CCAB revises the LLPs SORP

  • Person icon Chris Turner
  • Calendar icon 11 June 2024 14:50

Last month, the Consultative Committee of Accountancy Bodies (CCAB) issued a revised Statement of Recommended Practice: Accounting by Limited Liability Partnerships (the LLPs SORP). In this blog, we take a look at what the main changes are, when they apply, and which LLPs they affect.




The underlying purpose of the LLPs SORP is to deal with issues that are specific to LLPs and ensure that, as far as possible, LLPs present financial statements that are comparable with those of other entities.  

The CCAB is the SORP making body responsible for the LLPs SORP and this latest version, the eighth edition, was approved by the FRC on 14 May 2024, subsequently being released on 20 May 2024.  

The changes are largely as expected in line with the draft published in August 2023, and for most LLPs are nothing to get excited about, simply including additional disclosures already required by the regulations or clarifying extant accounting requirements.  

Requirements of the Climate Related Financial Disclosure regulations 

The Limited Liability Partnerships (Climate-related Financial Disclosure) Regulations 2022 introduced a number of requirements with regard to disclosure of climate related matters for certain LLPs and groups. These regulations, which are already in force, sought to align disclosures with the Taskforce for Climate-related Disclosures (TCFD) recommendations.  

These additional disclosure requirements apply to LLPs which are: 

  • Traded LLPs or banking LLPs with more than 500 employees (or parents of groups with more than 500 employees), which must include the required disclosures within their strategic reports; or 
  • LLPs which have over £500m annual turnover and over 500 employees (or parents of groups with more than £500m annual turnover and over 500 employees) which must include the required disclosures within their energy and carbon report.  

Entities not falling within either of the above categories, may nevertheless wish to make some or all of the required climate-related disclosures.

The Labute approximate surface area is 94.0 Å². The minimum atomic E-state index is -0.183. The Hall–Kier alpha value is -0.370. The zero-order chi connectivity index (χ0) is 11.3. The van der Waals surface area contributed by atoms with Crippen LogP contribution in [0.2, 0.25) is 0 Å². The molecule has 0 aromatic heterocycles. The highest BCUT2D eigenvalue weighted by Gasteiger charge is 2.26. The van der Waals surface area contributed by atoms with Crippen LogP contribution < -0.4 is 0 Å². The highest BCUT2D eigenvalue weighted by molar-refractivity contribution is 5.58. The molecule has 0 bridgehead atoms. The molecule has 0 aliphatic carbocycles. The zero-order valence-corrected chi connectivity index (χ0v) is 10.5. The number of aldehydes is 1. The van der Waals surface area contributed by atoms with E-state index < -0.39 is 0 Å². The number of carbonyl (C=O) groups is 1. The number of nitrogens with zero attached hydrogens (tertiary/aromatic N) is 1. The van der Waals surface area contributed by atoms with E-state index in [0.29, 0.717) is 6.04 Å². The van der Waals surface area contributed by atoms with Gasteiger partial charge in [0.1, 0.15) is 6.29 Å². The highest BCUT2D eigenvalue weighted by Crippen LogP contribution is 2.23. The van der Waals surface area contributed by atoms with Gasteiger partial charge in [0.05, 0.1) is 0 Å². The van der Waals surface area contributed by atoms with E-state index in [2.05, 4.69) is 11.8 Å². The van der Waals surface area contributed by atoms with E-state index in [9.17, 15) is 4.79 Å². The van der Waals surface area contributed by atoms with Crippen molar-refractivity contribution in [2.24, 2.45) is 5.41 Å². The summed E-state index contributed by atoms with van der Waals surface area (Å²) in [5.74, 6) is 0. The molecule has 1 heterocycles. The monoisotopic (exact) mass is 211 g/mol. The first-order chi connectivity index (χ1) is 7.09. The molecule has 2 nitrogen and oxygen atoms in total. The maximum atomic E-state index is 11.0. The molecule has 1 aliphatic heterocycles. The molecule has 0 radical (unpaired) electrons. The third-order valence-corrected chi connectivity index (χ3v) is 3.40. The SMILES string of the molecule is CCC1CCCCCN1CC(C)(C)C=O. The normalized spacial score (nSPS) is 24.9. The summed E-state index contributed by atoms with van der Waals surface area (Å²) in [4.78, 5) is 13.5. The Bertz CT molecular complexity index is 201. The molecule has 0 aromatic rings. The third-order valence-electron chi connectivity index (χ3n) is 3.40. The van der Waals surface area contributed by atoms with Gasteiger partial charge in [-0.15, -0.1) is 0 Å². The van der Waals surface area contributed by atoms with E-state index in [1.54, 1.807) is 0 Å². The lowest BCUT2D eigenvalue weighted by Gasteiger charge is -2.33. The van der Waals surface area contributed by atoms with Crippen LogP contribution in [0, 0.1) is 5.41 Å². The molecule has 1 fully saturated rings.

The additional disclosure requirements include: 

  • Various narrative requirements around climate-related risks and opportunities including the governance and risk management process as well as principal risks and opportunities;  
  • Actual and potential impacts of such risks and opportunities, and consideration of resilience of the business model and strategy; and 
  • Climate-related targets and KPIs.  

Sharing of group profits – interests in subsidiary LLPs 

New paragraphs have been added to the LLPs SORP to provide guidance on the appropriate treatment of members’ debt and equity interests in a subsidiary LLP for the purpose of determining whether a non-controlling interest in the net assets of the group is recognised.  

The guidance clarifies that in the group accounts of a parent LLP, members’ debt interests in a subsidiary LLP will not give rise to non-controlling interest - only members’ equity interests in the subsidiary LLP, not attributable directly or indirectly to the parent, are recognised as non-controlling interests.  

The guidance also considered members’ equity participation rights and a number of additional scenarios.  

Post-retirement obligations 

The extant flowchart on how to determine which guidance applies to a particular obligation has been updated (as have other related paragraphs). The flowchart now includes the (relatively uncommon) circumstances in which FRS 103 Insurance Contracts applies as well as when the requirements of Section 26 Share-based Payment of FRS 102 apply. 

One example of the latter, which has now been included in the LLP SORP directly, is that of a former member becoming entitled to a proportion of the disposal proceeds in the case of an exit event occurring.  

The new guidance should not result in changes to existing accounting, since they aim only to clarify existing practice.  

Automatic division of profits  

Guidance has been added to clarify that where a member does not provide any substantive services to an LLP, but nevertheless has an automatic right to a share of the LLP’s profits, this should be treated as a return on capital. A new example, Example 11, has been added to Appendix 2 to clarify the position.  

Effective date 

The revised SORP is effective for periods commencing on or after 1 July 2024, with early adoption permitted.  

It’s worth noting though that the above changes relating to climate-related financial disclosures have already been in effect through the regulations for periods commencing on or after 6 April 2022 and hence are already in force, with the LLP SORP simply catching up in this regard.  

What next? 

This new version of the LLPs SORP does not cover any of the recent amendments made to FRS 102 as a result of the periodic review. We can therefore expect another revision to the LLPs SORP to address these changes in due course. Whilst there is no set date for these changes to be published, we can reasonably a further revised SORP ahead of periods commencing on or after 1 January 2026, when the periodic review amendments become effective.  

How can Mercia help? 

Mercia offers the Mercia Limited Liability Partnerships Manual (LLPs Manual) which provides current and permanent file programmes to undertake audit or audit exempt assignments for LLPs. We’re also on hand to offer technical assistance by way of file reviews (whether hot or cold) and answering your technical queries. Our extensive range of training courses may also be of benefit.  

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